This may come at a surprise to many of you…
But I’ve been looking at trimming down my portfolio holdings in the oil and gas sector over the past couple of months.
Why would I do that when every week a new report comes out claiming the United States is soon going to surpass Saudi Arabia as the No. 1 oil-producing country?
There is no doubt that these claims are true. The shale oil revolution is changing the face of the oil and gas industry. But I still think it’s time to sell.
My sense is that valuations in this sector (especially for domestic producers) have reached elevated levels relative to reserves values. Investor excitement and optimism in this space are running high. That’s why this is a good time to examine whether your holdings in this sector still represent good value.
And based on the metrics I look at, we’ve reached overbought territory. That’s why I told subscribers to my Scarcity & Real Wealth newsletter that I planned to sell three oil and gas holdings in my portfolio at the end of August. Today, I thought I’d share the reasons why.
Consider Range Resources Corp. (NYSE:RRC). The company now trades at an enterprise value of $15.5 billion. And yet the after-tax value of its reserves at year-end 2012 was just $3.2 billion.
That’s one of the largest multiples to asset value I’ve seen among producers today. This is a function of the fact that Range is the cornerstone player in the most loved shale play in the United States right now: the Marcellus, which is located in the northeast of the country.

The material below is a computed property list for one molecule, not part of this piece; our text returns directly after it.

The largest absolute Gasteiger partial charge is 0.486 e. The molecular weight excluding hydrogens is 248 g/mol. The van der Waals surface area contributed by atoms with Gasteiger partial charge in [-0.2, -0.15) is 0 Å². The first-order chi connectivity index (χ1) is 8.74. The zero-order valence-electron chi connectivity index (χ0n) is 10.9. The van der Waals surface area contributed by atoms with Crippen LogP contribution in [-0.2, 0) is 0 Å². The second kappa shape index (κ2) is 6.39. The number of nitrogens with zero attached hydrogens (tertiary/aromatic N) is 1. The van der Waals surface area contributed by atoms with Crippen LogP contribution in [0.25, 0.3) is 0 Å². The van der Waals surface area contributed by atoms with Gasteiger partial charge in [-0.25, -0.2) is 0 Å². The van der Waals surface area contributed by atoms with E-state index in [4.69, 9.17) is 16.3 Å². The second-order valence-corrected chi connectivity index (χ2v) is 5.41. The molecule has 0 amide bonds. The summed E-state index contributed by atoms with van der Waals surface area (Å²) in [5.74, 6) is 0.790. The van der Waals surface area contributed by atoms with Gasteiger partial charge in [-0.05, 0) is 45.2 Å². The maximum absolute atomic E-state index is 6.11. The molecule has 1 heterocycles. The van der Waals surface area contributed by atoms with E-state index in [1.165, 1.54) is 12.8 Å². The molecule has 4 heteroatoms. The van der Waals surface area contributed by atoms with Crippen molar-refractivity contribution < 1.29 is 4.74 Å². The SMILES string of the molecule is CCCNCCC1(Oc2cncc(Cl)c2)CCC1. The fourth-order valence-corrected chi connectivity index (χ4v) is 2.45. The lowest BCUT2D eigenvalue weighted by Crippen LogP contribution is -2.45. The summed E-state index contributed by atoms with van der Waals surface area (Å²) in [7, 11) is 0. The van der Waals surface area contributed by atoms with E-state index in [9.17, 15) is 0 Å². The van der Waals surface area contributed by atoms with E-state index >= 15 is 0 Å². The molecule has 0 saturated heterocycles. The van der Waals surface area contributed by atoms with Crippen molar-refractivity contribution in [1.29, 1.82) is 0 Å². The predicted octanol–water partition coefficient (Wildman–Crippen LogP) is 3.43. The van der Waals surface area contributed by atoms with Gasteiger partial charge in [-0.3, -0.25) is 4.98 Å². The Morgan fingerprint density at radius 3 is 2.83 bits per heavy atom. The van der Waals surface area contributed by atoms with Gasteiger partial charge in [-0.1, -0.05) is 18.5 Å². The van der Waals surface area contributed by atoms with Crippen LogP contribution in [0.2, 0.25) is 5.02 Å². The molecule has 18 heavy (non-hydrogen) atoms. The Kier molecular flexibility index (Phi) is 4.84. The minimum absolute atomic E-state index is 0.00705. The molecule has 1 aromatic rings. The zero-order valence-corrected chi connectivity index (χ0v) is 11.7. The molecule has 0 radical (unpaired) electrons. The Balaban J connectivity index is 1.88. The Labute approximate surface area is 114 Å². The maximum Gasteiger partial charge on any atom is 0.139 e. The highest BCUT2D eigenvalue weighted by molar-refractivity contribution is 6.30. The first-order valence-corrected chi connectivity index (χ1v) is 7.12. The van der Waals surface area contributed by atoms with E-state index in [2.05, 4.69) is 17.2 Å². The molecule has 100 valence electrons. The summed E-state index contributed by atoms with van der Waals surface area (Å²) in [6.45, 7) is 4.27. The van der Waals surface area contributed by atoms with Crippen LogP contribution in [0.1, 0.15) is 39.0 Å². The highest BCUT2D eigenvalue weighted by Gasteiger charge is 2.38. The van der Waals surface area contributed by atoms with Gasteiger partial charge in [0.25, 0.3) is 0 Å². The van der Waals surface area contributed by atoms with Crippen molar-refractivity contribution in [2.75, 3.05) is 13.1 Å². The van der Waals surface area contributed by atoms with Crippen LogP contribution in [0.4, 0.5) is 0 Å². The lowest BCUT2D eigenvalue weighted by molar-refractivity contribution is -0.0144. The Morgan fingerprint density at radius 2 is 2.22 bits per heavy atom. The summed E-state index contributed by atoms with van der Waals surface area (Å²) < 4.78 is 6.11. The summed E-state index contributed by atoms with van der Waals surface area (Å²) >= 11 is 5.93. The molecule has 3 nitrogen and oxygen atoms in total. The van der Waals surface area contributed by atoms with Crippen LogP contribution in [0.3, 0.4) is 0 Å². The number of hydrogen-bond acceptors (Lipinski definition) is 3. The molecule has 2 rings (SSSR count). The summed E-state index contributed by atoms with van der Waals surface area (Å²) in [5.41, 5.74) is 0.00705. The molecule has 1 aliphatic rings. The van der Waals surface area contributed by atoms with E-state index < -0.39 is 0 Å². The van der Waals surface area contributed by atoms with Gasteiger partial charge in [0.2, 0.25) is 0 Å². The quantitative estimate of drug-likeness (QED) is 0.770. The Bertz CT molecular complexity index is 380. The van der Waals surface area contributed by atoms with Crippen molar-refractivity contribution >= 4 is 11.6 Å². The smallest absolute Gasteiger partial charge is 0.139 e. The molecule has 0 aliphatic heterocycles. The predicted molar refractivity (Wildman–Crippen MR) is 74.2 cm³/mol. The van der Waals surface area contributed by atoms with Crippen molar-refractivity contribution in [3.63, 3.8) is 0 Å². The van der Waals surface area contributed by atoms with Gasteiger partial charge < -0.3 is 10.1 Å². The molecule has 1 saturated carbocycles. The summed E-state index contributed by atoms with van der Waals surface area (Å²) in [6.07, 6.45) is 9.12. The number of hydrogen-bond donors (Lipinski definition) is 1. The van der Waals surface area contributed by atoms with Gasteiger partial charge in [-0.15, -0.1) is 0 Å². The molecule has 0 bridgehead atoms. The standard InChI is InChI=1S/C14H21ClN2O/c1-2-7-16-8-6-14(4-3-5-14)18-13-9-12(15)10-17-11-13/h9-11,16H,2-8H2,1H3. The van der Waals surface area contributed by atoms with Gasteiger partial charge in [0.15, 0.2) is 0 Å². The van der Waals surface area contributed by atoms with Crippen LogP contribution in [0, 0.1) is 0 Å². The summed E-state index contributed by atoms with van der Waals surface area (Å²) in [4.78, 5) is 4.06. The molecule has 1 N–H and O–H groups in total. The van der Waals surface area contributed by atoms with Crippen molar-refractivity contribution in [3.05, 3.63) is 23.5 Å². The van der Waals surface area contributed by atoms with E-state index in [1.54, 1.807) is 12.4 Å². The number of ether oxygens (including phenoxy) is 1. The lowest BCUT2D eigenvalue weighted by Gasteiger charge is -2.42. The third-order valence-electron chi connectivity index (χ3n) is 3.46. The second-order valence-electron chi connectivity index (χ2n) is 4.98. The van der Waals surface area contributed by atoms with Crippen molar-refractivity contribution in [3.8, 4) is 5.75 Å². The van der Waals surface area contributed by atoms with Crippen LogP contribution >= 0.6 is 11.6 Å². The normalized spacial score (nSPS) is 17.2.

Range has done a great job building and developing its Marcellus acreage position. But the stock today is priced to absolute perfection. I have a hard time seeing how the company will justify this valuation.
Chesapeake Energy Corporation (NYSE:CHK) is another (although less extreme) example of a company that’s had a great run on positive investor sentiment around shale.
The company’s enterprise value of $30.7 billion is more than double the value of its oil and gas assets, which stood at $14.7 billion after tax at the end of 2012.
This premium to asset value belies the fact that Chesapeake’s reserves growth appears to be stagnating. In 2011, the company only managed to increase reserves value by 19%. And reserves value actually fell in 2012, down 6%.
This is indicative of a period in the oil and gas development cycle that reservoir engineers call the treadmill, where established wells are declining rapidly, necessitating a great deal of development drilling to keep production levels steady.